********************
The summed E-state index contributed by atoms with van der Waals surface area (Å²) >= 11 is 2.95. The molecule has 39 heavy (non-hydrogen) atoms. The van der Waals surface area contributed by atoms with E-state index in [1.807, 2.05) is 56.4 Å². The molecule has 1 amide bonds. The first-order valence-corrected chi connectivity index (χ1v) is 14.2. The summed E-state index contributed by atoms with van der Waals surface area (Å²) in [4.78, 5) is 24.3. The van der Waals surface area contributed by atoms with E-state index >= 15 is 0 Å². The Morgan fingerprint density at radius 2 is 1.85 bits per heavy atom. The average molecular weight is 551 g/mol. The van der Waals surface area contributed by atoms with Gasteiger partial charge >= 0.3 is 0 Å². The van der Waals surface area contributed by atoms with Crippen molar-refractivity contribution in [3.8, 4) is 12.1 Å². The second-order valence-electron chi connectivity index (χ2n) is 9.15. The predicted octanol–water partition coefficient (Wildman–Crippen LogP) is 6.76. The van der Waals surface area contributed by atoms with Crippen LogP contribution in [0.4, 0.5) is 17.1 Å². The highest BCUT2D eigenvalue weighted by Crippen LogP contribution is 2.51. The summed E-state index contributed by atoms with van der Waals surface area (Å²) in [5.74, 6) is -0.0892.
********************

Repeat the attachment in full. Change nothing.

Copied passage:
The summed E-state index contributed by atoms with van der Waals surface area (Å²) >= 11 is 2.95. The molecule has 39 heavy (non-hydrogen) atoms. The van der Waals surface area contributed by atoms with E-state index in [1.807, 2.05) is 56.4 Å². The molecule has 1 amide bonds. The first-order valence-corrected chi connectivity index (χ1v) is 14.2. The summed E-state index contributed by atoms with van der Waals surface area (Å²) in [4.78, 5) is 24.3. The van der Waals surface area contributed by atoms with E-state index >= 15 is 0 Å². The Morgan fingerprint density at radius 2 is 1.85 bits per heavy atom. The average molecular weight is 551 g/mol. The van der Waals surface area contributed by atoms with Gasteiger partial charge >= 0.3 is 0 Å². The van der Waals surface area contributed by atoms with Crippen molar-refractivity contribution in [3.8, 4) is 12.1 Å². The second-order valence-electron chi connectivity index (χ2n) is 9.15. The predicted octanol–water partition coefficient (Wildman–Crippen LogP) is 6.76. The van der Waals surface area contributed by atoms with Crippen LogP contribution in [0.4, 0.5) is 17.1 Å². The highest BCUT2D eigenvalue weighted by Crippen LogP contribution is 2.51. The summed E-state index contributed by atoms with van der Waals surface area (Å²) in [5.74, 6) is -0.0892.